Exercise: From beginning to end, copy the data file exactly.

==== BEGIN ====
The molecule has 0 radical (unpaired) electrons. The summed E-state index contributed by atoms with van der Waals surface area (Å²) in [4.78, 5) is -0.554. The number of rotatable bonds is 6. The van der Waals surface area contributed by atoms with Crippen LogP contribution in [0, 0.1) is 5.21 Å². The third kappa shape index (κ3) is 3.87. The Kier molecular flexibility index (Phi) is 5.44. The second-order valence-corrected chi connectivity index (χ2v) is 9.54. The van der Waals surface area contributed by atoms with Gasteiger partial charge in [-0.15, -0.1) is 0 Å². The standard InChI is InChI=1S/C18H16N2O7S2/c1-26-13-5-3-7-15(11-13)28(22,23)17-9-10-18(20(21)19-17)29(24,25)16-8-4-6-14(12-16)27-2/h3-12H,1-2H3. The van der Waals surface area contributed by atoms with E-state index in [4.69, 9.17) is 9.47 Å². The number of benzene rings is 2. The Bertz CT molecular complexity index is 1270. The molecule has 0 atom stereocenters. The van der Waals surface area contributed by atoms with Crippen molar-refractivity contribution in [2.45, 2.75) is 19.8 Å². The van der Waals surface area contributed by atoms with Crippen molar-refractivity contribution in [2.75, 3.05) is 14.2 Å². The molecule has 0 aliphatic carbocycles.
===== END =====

The molecule has 0 radical (unpaired) electrons. The summed E-state index contributed by atoms with van der Waals surface area (Å²) in [4.78, 5) is -0.554. The number of rotatable bonds is 6. The van der Waals surface area contributed by atoms with Crippen LogP contribution in [0, 0.1) is 5.21 Å². The third kappa shape index (κ3) is 3.87. The Kier molecular flexibility index (Phi) is 5.44. The second-order valence-corrected chi connectivity index (χ2v) is 9.54. The van der Waals surface area contributed by atoms with Gasteiger partial charge in [-0.15, -0.1) is 0 Å². The standard InChI is InChI=1S/C18H16N2O7S2/c1-26-13-5-3-7-15(11-13)28(22,23)17-9-10-18(20(21)19-17)29(24,25)16-8-4-6-14(12-16)27-2/h3-12H,1-2H3. The van der Waals surface area contributed by atoms with E-state index in [4.69, 9.17) is 9.47 Å². The number of benzene rings is 2. The Bertz CT molecular complexity index is 1270. The molecule has 0 atom stereocenters. The van der Waals surface area contributed by atoms with Crippen molar-refractivity contribution in [2.45, 2.75) is 19.8 Å². The van der Waals surface area contributed by atoms with Crippen molar-refractivity contribution in [2.75, 3.05) is 14.2 Å². The molecule has 0 aliphatic carbocycles.